Book Image

Keras Deep Learning Cookbook

By : Rajdeep Dua, Sujit Pal, Manpreet Singh Ghotra
Book Image

Keras Deep Learning Cookbook

By: Rajdeep Dua, Sujit Pal, Manpreet Singh Ghotra

Overview of this book

Keras has quickly emerged as a popular deep learning library. Written in Python, it allows you to train convolutional as well as recurrent neural networks with speed and accuracy. The Keras Deep Learning Cookbook shows you how to tackle different problems encountered while training efficient deep learning models, with the help of the popular Keras library. Starting with installing and setting up Keras, the book demonstrates how you can perform deep learning with Keras in the TensorFlow. From loading data to fitting and evaluating your model for optimal performance, you will work through a step-by-step process to tackle every possible problem faced while training deep models. You will implement convolutional and recurrent neural networks, adversarial networks, and more with the help of this handy guide. In addition to this, you will learn how to train these models for real-world image and language processing tasks. By the end of this book, you will have a practical, hands-on understanding of how you can leverage the power of Python and Keras to perform effective deep learning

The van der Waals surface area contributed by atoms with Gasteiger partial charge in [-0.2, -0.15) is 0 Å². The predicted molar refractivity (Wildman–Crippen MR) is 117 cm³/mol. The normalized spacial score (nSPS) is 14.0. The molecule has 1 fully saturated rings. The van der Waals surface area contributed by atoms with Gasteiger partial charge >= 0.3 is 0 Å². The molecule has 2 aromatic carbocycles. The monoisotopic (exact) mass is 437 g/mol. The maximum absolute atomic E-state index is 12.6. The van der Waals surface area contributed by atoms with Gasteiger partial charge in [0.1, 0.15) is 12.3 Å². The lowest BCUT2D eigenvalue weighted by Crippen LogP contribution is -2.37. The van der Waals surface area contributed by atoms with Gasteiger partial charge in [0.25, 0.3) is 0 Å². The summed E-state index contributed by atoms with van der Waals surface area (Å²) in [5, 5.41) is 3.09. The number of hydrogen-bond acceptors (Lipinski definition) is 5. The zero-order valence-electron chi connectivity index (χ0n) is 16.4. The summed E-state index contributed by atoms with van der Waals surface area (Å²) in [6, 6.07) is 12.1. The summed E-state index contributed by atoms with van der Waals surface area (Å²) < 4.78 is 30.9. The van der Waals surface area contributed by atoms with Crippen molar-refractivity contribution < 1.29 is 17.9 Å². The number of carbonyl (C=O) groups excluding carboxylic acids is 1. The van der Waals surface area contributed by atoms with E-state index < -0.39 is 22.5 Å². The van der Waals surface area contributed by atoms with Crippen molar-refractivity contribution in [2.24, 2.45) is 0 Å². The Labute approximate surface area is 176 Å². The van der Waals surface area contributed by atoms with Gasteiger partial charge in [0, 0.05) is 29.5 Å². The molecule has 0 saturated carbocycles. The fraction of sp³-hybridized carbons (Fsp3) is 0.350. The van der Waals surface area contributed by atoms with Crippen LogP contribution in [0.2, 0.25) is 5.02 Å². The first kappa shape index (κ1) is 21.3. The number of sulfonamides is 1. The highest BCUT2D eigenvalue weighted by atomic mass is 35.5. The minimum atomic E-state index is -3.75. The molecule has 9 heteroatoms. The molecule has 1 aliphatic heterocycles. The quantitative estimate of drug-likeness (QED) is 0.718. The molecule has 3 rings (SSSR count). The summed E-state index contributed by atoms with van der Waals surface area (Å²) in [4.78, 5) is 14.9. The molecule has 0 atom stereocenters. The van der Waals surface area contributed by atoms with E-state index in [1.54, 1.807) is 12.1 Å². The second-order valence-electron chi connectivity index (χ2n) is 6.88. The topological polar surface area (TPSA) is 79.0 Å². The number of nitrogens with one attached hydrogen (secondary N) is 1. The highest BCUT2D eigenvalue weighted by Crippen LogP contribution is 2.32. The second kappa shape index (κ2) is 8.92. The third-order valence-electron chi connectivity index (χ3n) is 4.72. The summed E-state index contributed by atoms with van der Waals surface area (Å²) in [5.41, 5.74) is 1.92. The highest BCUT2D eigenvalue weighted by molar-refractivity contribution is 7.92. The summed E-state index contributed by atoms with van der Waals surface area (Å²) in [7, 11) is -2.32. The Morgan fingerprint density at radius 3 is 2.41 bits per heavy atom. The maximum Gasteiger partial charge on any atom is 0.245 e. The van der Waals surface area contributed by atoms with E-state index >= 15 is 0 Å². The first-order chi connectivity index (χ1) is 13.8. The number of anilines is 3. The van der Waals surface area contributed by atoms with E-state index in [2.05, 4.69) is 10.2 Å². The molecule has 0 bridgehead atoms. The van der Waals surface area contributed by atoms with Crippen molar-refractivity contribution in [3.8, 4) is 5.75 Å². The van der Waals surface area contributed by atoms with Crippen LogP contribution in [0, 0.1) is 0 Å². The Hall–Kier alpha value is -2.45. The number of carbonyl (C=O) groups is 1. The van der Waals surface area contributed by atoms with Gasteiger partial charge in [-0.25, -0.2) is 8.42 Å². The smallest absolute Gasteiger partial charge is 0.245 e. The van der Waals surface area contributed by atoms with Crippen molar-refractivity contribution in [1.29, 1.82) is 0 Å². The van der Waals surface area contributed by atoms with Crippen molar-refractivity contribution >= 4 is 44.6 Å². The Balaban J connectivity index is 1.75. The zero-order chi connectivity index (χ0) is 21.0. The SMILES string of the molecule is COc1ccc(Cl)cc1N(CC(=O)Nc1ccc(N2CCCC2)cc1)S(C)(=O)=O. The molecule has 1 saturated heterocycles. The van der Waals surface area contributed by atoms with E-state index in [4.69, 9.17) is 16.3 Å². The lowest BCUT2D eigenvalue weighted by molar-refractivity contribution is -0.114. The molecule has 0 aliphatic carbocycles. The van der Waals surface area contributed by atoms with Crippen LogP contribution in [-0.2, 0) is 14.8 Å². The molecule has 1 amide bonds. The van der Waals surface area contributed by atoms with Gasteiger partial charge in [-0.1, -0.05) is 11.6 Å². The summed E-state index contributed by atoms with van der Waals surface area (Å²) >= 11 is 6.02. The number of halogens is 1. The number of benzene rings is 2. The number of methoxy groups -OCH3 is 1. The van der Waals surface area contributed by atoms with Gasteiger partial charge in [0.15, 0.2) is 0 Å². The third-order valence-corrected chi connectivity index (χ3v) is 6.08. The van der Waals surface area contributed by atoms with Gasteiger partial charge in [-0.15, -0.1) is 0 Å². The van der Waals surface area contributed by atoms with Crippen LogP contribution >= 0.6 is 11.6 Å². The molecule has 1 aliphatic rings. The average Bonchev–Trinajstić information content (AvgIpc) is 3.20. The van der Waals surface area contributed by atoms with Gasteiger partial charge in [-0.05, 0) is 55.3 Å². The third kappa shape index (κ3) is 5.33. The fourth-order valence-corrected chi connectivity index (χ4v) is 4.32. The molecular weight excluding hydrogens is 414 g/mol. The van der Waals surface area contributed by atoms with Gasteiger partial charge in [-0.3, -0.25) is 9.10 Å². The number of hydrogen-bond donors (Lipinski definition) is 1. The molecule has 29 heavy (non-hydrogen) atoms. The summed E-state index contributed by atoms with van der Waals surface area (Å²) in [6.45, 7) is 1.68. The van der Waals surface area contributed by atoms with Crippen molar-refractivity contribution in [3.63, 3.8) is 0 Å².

Table of Contents (17 chapters)
Title Page
Copyright and Credits
Packt Upsell

Sequence padding

In this recipe, we will learn how Keras can be used for sequence padding. Padding is useful when sequences are sent in batches to the LSTM network. 

Getting ready

Import the function:

from keras.preprocessing.sequence import pad_sequences

pad_sequences is a function defined as follows:

pad_sequences(sequences, maxlen=None, dtype='int32', padding='pre', truncating='pre', value=0.0)

How to do it...

Let's look at the various padding options.

Pre-padding with default 0.0 padding

First, let's look at how to use pad_sequences with default pre-padding:

from keras.preprocessing.sequence import pad_sequences
 # define sequences
 sequences = [
 [1, 2, 3, 4],
 [5, 6, 7],
 # pad sequence
 padded = pad_sequences(sequences)

An output of the preceding print statement will show all the sequences padded to length 4. 


To pad 0.0 on at the end of shorter arrays, use padding='post', as shown in the following code snippet:

padded_post = pad_sequences(sequences,padding=...